The Lactose Intolerance Clearinghouse Has Moved.

My old website can be found at www.stevecarper.com/li I am no longer updating the site, so there will be dead links. The static information provided by me is still sound.

For quick offline reference, you can purchase Planet Lactose: The Best of the Blog as an ebook on Smashwords.com or Amazon.com or BarnesandNoble.com or a whole lot of other places that Smashwords is suppose to distribute the book to. Almost 100,000 words on LI, allergies, milk products, milk-free products, and the genetics of intolerance, along with large helpings of the weirdness that is the Net.

I suffer the universal malady of spam and adbots, so I moderate comments here. That may mean you'll see a long lag before I remember to check the site and approve them. Despite the gap, you'll always get your say. I read every single one, and every legitimate one gets posted.


Sunday, February 15, 2009

The Right to Breastfeed Act

Wisconsin could soon become the forty-second state to legalize breastfeeding in public. State Sen. Fred Risser, D-Madison, and Rep. Sheldon Wasserman, D-Milwaukee, authored "The Right to Breastfeed Act" after being contacted by a supporting constituent who had a negative experience while breastfeeding in public in a shopping mall.

An article by Julie Sherman on the AssociatedContent.com site titled Legislation Proposed to Protect a Woman's Right to Breastfeed in Public gave details:

This law, should the bill pass, will protect a mother's right to feed her infant anywhere, and will include punishment for those who choose to harass or discriminate against that right. "If a person was harassing a woman who was breastfeeding, she now - if this bill passes - would have a legal right to complain and that individual would be arrested and fined," Risser said. If found in violation of this law, the punishment would be a $200 fine.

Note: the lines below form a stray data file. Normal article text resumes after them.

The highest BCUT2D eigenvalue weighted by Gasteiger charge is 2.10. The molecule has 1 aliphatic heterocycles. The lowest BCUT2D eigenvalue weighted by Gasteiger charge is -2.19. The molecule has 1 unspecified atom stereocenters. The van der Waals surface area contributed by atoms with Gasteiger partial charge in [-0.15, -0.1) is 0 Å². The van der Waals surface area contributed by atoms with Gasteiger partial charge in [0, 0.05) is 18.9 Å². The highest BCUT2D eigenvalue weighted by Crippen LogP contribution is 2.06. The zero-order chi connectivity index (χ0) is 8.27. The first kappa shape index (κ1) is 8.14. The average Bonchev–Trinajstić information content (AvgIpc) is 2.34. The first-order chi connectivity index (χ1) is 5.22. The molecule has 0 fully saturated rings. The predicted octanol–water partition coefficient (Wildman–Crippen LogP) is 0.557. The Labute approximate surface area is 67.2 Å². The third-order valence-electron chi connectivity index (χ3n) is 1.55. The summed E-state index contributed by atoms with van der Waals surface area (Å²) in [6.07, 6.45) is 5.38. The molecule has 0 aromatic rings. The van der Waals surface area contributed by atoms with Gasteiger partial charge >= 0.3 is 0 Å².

This particular bill is modeled after the laws in 30 states, and seem long overdue. "Babies deserve the best nutrition they can get, anytime or anywhere they want it." said co-author Wasserman. I hope few will disagree with that.

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1 comment:

Francis Ameda said...

This is good news! But of course when you breast feed in public you might as well use a cover to cover yourself while breast feeding. There is nothing wrong breast feeding in public, this has been for centuries. Breast feeding not only nourishes but creates a bond between mother and child.